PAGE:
Please help me find a word:

It's a dramatic or novelistic form, in which Our Hero, in middle age, goes on a journey to find the companions of his or her youth, in order to reconcile his present life with his or her youthful aspirations.

Example: The Armageddon Rag by George R.R. Martin.

#75 ::: Jordin Kare ::: (view all by) ::: December 16, 2003, 12:54 AM:

On a slight tangent to Tom W.'s question about name pronunciation mnemonics, the noted computer scientist Niklaus Wirth had a standard answer when asked how he should be addressed:

"You may call me by name, in which case it is pronounced 'Voort',
Or you may call me by value, and pronounce it as 'Worth' "

#76 ::: John M. Ford ::: (view all by) ::: December 16, 2003, 04:07 AM:

Alan:

Recurrent Retrospective Palsies. An acute form of Folie a Crowd. Symptoms include irritable conversation and Big Chills.

#77 ::: Yonmei ::: (view all by) ::: December 16, 2003, 04:34 AM:

Oh, I know there are other people out there with my surname who are not immediately related to me - it's relatively common in Exeter, and I now-and-then see letters in the Guardian from someone with the same surname whom I don't know at all. It's an old, unusual, English surname. When I was visiting the Ellis Island museum I checked and discovered that 18 people with my surname immigrated to the US in the years for which Ellis Island kept records, so there are probably quite a few families living in the US who could be vague and distant relatives, but nothing easily traceable.

#78 ::: LNHammer ::: (view all by) ::: December 16, 2003, 10:24 AM:

I have just turned heretic: I prefer Rackham's illustrations of Alice in Wonderland to the original. Compare his Alice and Caterpillar to either of Tenniel's. Here's all of them.

---L.

#79 ::: Michelle ::: (view all by) ::: December 16, 2003, 10:24 AM:

Lenora & Yonmei:

Actually, I like having a unique last name, and I'm more amused than bothered by the mispronunciation--I think it bothers those who mess it up more than me. I do wonder, however, how people with more "common" names ever get their own mail. My brother and I live in the same town as my parents, and whenver one of us moves, we end up getting at least some of my parent's mail. Last move I started receiving their bank statements. Last time my brother moved he got their gas bill and electric bill.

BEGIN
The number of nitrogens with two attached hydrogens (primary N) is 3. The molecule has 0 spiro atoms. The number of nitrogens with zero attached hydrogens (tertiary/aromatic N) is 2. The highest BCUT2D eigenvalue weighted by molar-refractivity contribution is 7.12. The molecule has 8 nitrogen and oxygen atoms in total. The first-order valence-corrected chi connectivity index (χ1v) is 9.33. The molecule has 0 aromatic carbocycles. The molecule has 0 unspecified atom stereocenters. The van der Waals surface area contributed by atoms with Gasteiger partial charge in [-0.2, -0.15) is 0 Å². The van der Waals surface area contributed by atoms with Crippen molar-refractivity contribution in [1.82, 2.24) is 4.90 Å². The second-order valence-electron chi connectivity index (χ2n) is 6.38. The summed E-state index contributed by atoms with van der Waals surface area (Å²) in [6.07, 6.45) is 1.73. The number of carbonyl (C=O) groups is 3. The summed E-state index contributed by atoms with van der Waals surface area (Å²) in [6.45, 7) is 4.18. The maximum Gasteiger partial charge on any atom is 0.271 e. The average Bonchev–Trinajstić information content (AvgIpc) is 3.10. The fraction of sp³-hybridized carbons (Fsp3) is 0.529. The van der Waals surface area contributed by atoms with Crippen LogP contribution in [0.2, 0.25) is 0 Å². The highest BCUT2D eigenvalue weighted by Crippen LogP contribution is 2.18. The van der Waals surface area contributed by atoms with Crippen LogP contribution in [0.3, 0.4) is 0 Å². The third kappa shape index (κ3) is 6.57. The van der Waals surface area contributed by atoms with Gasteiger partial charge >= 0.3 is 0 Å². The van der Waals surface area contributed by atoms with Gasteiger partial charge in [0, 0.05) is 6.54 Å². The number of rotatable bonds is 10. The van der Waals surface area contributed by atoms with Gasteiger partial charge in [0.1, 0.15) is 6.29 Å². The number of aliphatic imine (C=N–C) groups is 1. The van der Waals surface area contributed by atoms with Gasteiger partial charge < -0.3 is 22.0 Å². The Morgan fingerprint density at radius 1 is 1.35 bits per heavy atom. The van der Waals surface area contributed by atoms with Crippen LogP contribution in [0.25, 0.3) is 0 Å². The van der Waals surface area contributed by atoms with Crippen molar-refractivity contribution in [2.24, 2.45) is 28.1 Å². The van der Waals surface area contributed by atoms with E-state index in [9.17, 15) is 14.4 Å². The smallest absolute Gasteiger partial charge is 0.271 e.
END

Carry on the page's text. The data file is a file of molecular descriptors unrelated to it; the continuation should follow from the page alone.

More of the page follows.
But I like my last name, which is why I did not change it when I got married. In fact, if not for the fact that my husband and father have the same first name, my husband had considered changing his last name. But we decided it would be way too confusing, all things considered.

And back to Tom's orginal question, my favorite name pronunciation came from the book of the same name, "Veeck, as in Wreck".

#80 ::: Lenora Rose ::: (view all by) ::: December 16, 2003, 01:16 PM:

Michelle:

Oh, I Like my last name. Most mild mispronounciations don't annoy me, and could amuse me. For some reason, the "Heineken" one does irk me. Possibly a bit of lingering ethnic pride - odd enough in a mongrel Canuck who's learned more Finnish from Varttina than from family.

I drop the last name from my byline and publish as Lenora Rose -- but I'd keep Heikkinen if I married. Go figure.

#81 ::: Mary Kay ::: (view all by) ::: December 16, 2003, 02:47 PM:

Lenora: Oh, good I was right it's Finnish. It's possible that my husband's family's last name, Kare, is also. I mean, I know it's a Finnish name, but the last place they know of where the family lived before emigrating to Canada was in Russia, so they've always assumed it was a shortening of Karasomething or other. My maiden name was Flechs, pronounced flex. It is, I think, easy to see why I didn't mind changing it much. If they can spell it they can't pronounce it and if they can pronounce it they can't spell it. It's German and I've never discovered a Flechs, even googling, to whom I was not related.